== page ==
Having foolishly not bought tickets for what had quickly become a sold out UK tour, the difficulty of simply getting through the door made Everything Everything‘s appearance at the Norwich Arts Centre a hotly anticipated one. Once inside the crowd seemed slightly strange; the collected mass was spattered with die-hard fans who knew every lyric (a major feat considering their speed and complexity), but also featured many of those like myself, who knew the odd song, but perhaps hadn’t taken a keen interest in the band before their recent thrust into the public eye. Nevertheless, as you’d expect, there was still an irresistible buzz of energy as soon at the band occupied the intimate stage and opened with the mesmerising ‘Undrowned’.
What followed was as perfectly a formed set as you’ll ever witness. Two albums of material can sometimes pose problems for a band, as you know you have to play your ‘hits’, but also want to promote your new record. There was no such trouble for Everything Everything, whose collection of songs to date complemented each other perfectly. Pulling out an opening trio of ‘Kemosabe’, ‘Qwerty Finger’ and ‘Torso of the Week’, the band proved their depth, their guile, and their precision in a flurry of moves. That’s not to say they showed their hand too early though; mixing newer, more contemplative tracks in before the riotous ‘Photoshop Handsome’ was craftily executed, and led someone over my shoulder to cry out, “This is the best gig I’ve seen in years! And it’s only halfway through!”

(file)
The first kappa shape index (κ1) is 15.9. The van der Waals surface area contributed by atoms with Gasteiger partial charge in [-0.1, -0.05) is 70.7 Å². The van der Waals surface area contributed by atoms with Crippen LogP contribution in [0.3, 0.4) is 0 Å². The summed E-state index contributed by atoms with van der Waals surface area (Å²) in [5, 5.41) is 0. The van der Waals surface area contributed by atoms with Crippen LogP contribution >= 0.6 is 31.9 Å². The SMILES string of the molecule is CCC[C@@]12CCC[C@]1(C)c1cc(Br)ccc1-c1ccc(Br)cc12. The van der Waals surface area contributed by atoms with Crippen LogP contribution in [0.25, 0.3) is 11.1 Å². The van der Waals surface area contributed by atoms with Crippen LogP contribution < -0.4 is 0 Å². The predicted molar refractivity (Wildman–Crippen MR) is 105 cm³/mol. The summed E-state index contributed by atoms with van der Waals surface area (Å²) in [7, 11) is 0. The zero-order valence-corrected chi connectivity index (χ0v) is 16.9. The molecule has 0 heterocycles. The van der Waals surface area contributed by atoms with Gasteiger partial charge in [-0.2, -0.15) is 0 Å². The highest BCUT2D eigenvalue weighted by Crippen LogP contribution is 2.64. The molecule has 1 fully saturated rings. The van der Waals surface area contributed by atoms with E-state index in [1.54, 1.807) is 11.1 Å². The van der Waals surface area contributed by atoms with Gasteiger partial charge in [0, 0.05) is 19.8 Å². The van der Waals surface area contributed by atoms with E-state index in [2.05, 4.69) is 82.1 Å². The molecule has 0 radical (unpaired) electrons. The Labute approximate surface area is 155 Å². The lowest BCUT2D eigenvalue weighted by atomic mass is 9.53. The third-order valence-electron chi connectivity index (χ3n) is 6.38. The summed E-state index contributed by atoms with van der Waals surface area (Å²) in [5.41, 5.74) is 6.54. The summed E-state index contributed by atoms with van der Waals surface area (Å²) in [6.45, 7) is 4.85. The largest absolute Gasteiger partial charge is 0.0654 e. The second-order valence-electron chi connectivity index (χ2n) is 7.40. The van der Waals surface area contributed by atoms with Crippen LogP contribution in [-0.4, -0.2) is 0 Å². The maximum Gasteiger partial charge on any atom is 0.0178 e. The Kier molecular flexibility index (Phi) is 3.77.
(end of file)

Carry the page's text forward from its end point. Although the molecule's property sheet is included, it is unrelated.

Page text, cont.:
After the brief reprieve of ‘The Peaks’, Jonathan Higgs insisted on playing some “party tunes”, which meant firing into one of the bands heavier cuts, ‘Suffragette Suffragette’. As expected it was new single “Cough Cough” which coaxed more of the audience to raise their voices to the Art Centre’s vaulted ceiling. Yet despite spitting out all the “Yeah/So/Um/Wait-a-second’s” that I could, I found myself wishing that I knew all the lyrics, so I could show my appreciation for a band who were clearly enjoying themselves; immersed in their music yet technically flawless. Indeed, what was so remarkable was how the band seemed to better the studio recorded versions of their earlier records. Despite having a Batman badge on his guitar strap, Jonathan Higgs’ high pitched tones avoided the screeching that he’s occasionally criticised for. The rest of the band also proved that they don’t just know how to write, but know how to play too, rattling off time signature changes, technical riffs and multi-voice harmonies with consummate ease.
I’m writing this review as someone who wouldn’t have classed themselves as a hardcore fan of the band before the gig, and yet I’m also writing it as someone who eagerly queued up afterwards to have the bassist’s plectrum signed, so I’d say they’d managed to put on a pretty good show. Hell, I even broke my personal rules of gig etiquette and shouted with the rest of the crowd when it was time for the inevitable encore. Triumphantly playing out with poppier venture ‘Don’t Try’, it was evident the band stayed true to their name – they gave absolutely everything, and the crowd received everything in return.
Fiona Fletcher and Alex Throssell
Dance Yrself Clean